Way back in 1962, when John F. Kennedy was president, the Chevy Impala was the hottest-selling car and "Father Knows Best" was one of TV's most popular shows. Turns out, there was someone else who knew best: Warren Buffett.
Forty-four years ago the man who would eventually become known as the greatest investor in history bought stock in a small company. This week, the share price for that company, Berkshire Hathaway, hit $100,000 setting a new record for the most-expensive U.S. stock.
Buffett turned 32 in 1962, and he had his eye on stock in a small New England textile company called Berkshire.
So he bought the stock, at $7 dollars a share. And he kept buying.
In just three years, it was worth $18 dollars a share. And by that time Buffet owned so much of it he now had control of the company.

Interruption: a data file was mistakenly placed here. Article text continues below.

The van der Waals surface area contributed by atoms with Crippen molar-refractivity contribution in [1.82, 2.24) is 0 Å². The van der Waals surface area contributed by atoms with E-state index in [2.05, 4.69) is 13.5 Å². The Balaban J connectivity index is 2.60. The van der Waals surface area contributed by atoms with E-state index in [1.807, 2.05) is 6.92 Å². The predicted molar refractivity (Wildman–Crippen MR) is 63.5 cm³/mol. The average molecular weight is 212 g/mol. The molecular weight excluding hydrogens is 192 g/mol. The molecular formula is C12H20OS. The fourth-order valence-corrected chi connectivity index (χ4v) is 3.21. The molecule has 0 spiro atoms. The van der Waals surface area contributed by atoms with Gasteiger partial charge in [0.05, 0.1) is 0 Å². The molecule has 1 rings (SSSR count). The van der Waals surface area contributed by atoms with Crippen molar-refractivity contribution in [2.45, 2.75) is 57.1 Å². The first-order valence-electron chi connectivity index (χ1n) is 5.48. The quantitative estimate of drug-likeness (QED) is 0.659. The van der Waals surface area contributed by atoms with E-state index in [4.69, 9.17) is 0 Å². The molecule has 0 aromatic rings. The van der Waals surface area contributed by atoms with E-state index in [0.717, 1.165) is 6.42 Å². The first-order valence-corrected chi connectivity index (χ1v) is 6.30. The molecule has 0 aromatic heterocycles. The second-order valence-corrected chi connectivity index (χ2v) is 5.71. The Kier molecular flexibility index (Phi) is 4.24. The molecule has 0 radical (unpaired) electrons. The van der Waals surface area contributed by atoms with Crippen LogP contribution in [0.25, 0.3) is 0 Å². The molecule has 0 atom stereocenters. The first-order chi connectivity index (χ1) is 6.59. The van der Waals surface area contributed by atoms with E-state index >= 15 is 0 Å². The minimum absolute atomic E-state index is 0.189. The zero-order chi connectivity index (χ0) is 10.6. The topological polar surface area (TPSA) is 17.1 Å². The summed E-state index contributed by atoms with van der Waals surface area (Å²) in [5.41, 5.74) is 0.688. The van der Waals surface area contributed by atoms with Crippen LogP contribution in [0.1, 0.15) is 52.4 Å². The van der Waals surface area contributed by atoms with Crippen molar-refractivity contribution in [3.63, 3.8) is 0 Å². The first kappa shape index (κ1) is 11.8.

By the 1970s, Berkshire Hathaway stock was on the rise. That $7 dollar stock was worth $158, and Buffet's portfolio holdings grew to include insurance, Coca-Cola, candy:
"He has always relied on the staples he saw in the supermarket -- the things he was familiar with, and America was familiar with," said Justin Fuller, a market analyst with Morningstar
In the 1980s, as Michael Douglas was wheeling and dealing in "Wall Street," Buffet's stock neared $7,000 a share.
Around that time, a friend told investor Gerry Miller it was a deal, even at that price.
"I invested in one stock for about $6,500 to $7,000 around that time," Miller said. And was that amount a big investment?
"For me it was, yes," Miller said
But it sure paid off. Because Gerry went on to buy four shares at about $7,000 thousand apiece. Nearly two decades later, Miller is now sitting on $400,000.
Too bad Miller's friend didn't call the rest of us.
But it's not too late -- analysts say it may still be a good buy, even at $100,000 a share
"It's still a bargain!" said Fuller.